LEGO® Star Wars™: Microfighters Review

By , on February 17, 2014

LEGO® Star Wars™:  Microfighters
  • Publisher: Warner Bros.
  • Genre: Action
  • Released: 30 Jan, 2014
  • Size: 237.2 MB
  • Price: $0.99
Download on the AppStore
3 out of 5


  • Nice looking ships
  • Responsive controls


  • Scale means that fingers regularly block action
  • Mundane stage design
  • Lots of grinding


A tepid combination of repetitive shmup mechanics and big brand power, Lego Star Wars: Mircrofighters is much less than the sum of its parts.

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The latest Lego game to hit iOS, Lego Star Wars: Microfighters, tries to combine two massive properties -  Lego and Star Wars - in the form of a vertical shump. Despite the collective might of huge brands, however, Microfighters never manages to rise above the mundane.

All of the game's craft are based on the Star Wars Microfighters toys, which appear as stylishly scaled down interpretations of the movie craft they represent. There are fleets of tiny A-Wings, AT AT-Battle Tanks, and even little battle droids, to give the action an authentic Star Wars feel. Weirdly, while decent character design is usually a strength, the sharp models only serve to highlight the jarringly bland backgrounds. 

The first decision you face is to choose with which side of the force you wish to align. While this opening choice does nothing to alter the level progression, it does dictate the craft you fly and enemies you face.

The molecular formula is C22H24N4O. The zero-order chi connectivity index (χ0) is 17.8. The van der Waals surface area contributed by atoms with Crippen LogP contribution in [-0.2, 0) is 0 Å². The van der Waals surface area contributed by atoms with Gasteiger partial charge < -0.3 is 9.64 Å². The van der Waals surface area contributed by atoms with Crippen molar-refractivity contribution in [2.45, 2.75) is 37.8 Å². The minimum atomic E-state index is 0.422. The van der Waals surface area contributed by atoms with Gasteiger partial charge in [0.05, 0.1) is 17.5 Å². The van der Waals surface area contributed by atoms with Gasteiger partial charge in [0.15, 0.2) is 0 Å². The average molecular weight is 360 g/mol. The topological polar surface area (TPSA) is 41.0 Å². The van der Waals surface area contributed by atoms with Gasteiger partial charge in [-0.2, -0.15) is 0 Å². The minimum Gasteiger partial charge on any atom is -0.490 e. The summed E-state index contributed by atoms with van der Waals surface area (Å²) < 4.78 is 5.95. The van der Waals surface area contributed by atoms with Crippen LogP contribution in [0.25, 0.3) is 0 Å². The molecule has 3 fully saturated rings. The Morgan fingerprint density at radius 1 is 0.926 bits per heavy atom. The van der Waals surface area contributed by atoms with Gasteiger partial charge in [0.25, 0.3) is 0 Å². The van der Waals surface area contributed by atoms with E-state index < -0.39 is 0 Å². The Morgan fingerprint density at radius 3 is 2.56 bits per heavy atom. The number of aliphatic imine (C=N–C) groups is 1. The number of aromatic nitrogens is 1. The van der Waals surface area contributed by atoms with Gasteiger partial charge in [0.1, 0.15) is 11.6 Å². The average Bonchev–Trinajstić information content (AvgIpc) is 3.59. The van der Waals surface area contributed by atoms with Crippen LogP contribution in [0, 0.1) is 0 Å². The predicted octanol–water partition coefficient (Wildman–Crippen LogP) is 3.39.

You guide your constantly firing craft around the screen with a finger. It's an effective control scheme in theory, but one that leaves the ship prone every time you readjust your grip to get you fingers out of the way of the action.

To help you stay on top of the enemy theat, there are a range of power-ups which can be bought with studs collected from each stage. More powerful abilities can be unlocked by finding hidden red blocks.

Unfortunately, to find the red blocks or collect enough studs to make your ship sufficiently powerful to survive, you will have to play levels repeatedly. This is where the mundane nature of the game kick in, as the game forces you to fight against the same few backgrounds in the same environments time and time again.

There is an audience for Lego Star Wars: Microfighters, but it's a small and patient one. Its slow paced action is too repetitive, and too challenging, to appeal to any but the most hardcore Star Wars or Lego fan.


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